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This is a TW200 forum, but I know that some of you ride your TWs on the street or have other motorcycles you ride on paved roads. With this beautiful weather, I finally decided to take my new to me '01 Moto Guzzi out for its maiden ride on my favorite back road.



It had been a few years since I had ridden anything and the quirky California EV was... different. So, I was taking it easy, enjoying the cool shady curves and warm sunny straights, keeping an eye out for loose livestock and slow tractors when all of a sudden, holy integrated brake pedal and hand brake.



Just over a crest in the road was a huge tree trunk completely across the roadway. No top or limbs sticking up to give a little warning, just the 32 inch two-ton log lying in broken shade.



U-turns have always been my weakness (I need at least two zip codes to do one) and a downhill u-turn on a narrow, humped black top with slippery pine needles on the shoulder was out of the question. Did it the sissy way: killed the engine in gear, put down the side stand, got off and rolled full lock to the left, then back to the right until I was pointed slightly uphill in the reverse direction, fired up and took off to call it in.



There had been almost no traffic on the twelve mile stretch that morning and I was glad no one came over the hill behind me while I was turning around. In the many times I had ridden this road, rarely had I ever seen another motorcycle. However, half way to town, a BMW S1000RR zipped by. I couldn't catch him. My mind and guts started churning.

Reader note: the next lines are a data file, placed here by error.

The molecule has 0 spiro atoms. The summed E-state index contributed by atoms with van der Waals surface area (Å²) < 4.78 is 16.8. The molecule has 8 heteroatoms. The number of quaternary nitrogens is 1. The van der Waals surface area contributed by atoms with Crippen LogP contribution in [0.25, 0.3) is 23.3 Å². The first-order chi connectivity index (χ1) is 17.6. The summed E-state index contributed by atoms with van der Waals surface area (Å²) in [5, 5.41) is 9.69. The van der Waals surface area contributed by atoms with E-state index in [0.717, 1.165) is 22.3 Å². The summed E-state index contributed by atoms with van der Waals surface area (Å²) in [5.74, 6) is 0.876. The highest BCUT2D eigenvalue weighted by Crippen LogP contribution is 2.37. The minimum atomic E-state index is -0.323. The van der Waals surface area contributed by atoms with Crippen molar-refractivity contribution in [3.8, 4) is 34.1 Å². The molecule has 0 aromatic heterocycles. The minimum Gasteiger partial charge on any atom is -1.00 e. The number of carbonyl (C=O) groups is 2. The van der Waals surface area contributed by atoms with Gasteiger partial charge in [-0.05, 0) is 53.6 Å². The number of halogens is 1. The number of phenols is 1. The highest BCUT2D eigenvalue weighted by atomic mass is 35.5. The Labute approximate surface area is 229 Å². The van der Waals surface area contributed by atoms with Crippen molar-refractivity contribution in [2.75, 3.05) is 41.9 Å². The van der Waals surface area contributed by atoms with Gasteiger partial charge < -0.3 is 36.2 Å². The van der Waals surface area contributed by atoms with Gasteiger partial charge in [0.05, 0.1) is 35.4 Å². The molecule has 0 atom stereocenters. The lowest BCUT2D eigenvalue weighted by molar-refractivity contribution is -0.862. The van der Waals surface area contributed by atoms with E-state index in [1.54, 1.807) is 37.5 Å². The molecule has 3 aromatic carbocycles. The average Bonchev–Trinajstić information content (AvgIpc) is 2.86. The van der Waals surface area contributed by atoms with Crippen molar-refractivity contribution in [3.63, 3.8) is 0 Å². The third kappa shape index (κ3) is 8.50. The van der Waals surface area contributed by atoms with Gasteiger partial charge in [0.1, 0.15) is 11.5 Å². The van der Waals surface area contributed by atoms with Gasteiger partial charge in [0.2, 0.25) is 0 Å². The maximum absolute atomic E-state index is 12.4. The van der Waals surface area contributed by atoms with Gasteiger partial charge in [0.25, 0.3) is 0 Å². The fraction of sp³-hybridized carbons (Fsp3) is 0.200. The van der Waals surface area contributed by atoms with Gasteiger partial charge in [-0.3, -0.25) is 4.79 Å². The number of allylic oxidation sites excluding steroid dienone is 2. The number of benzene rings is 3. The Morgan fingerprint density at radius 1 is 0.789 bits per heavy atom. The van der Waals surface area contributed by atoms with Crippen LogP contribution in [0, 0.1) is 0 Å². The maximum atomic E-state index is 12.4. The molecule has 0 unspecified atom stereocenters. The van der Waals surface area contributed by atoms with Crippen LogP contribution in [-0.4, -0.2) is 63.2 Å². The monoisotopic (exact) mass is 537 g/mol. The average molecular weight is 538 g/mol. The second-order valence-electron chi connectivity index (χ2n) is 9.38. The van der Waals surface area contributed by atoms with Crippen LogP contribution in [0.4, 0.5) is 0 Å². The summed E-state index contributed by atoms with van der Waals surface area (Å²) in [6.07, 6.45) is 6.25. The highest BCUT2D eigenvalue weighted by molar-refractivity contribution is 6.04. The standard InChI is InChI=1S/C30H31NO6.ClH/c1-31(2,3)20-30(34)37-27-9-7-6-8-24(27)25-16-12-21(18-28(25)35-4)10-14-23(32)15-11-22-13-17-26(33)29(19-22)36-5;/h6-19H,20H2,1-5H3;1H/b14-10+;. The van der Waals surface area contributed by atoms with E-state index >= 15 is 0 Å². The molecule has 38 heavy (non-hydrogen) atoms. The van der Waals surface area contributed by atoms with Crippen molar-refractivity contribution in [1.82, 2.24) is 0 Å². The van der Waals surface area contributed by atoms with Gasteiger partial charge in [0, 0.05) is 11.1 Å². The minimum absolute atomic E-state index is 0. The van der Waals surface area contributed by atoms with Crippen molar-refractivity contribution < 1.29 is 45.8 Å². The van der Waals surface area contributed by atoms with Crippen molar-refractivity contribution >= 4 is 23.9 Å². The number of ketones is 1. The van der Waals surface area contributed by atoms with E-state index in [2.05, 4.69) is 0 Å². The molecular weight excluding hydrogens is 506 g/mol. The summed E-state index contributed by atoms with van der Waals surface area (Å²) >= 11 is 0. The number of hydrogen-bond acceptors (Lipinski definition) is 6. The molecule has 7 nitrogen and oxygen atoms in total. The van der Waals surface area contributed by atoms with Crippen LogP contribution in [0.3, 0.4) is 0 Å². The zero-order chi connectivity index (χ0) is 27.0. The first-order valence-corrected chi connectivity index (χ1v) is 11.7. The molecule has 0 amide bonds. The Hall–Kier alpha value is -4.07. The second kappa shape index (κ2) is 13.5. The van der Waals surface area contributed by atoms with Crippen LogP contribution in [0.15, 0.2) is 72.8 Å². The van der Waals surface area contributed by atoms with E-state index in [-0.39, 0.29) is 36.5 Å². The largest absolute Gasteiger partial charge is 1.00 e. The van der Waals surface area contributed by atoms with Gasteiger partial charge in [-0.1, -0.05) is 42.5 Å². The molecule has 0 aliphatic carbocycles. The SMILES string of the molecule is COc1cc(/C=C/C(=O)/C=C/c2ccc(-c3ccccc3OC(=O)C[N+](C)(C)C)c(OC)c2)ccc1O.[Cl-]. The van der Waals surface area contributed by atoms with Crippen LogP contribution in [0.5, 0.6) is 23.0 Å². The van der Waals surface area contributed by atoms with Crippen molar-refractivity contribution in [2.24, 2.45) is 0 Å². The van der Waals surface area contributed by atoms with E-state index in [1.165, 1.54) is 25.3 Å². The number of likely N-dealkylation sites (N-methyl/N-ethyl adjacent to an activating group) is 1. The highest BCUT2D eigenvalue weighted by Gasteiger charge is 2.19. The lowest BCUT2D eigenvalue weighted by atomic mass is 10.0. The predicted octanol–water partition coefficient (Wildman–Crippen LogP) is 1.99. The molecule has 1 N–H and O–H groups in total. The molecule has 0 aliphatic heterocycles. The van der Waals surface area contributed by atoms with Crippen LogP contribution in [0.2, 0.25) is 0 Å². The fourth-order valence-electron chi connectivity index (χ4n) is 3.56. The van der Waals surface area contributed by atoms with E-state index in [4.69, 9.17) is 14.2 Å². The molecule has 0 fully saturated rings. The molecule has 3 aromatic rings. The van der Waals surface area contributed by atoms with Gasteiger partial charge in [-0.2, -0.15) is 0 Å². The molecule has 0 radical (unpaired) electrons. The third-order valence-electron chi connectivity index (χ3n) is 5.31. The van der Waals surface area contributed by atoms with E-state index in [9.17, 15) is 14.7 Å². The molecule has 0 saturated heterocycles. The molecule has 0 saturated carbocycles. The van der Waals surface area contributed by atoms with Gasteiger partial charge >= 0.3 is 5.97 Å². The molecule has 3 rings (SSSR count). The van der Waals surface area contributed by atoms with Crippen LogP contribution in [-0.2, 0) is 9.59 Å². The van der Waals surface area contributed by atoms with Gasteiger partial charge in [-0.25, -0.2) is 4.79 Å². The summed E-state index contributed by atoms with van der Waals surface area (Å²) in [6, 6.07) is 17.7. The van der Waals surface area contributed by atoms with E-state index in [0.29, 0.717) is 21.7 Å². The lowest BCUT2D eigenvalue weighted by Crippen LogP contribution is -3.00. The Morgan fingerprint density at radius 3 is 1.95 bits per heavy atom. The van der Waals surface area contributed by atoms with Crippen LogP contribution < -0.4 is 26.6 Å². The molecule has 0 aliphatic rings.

I should not have left the scene. I should have stayed there on top of the hill where I could flag down traffic. Even though there was no cell phone service, I could have had the next person to show up drive where they could call it in. My stomach began to feel sick.



On my cell phone is the number for Texas DPS Roadside Assistance, *377. They transferred me to the County Sheriff who agreed to dispatch someone. I got in my truck and headed back, figuring I would beat the deputy.



As I got closer, my anxiety increased. A pickup was parked on top of the hill with flashers on. Is anyone hurt I asked, then I saw the BMW parked in the shade and the rider walking up the road. He probably thought I was crazy because I shook his hand like a long lost brother. Was I ever relieved.



Next time, I'm staying.
 

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GREAT story Mac. I have not found it often that a situation arises to give meaning to the expression 'you are your brothers keeper'. When it happens, 'you know it' though sometimes it takes awhile to sink-in. Glad it work out; like you I 'got it' a bit after-the-fact and the anxiety began to well up. Sad story, or traumatic experience, I'd rather not deal with either.. Here's to a happy ending........ Gerry
 

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Just after the crest in the road... It's a good thing you were paying attention and not over-riding your line of sight. Good awareness on your part. It could have been worse.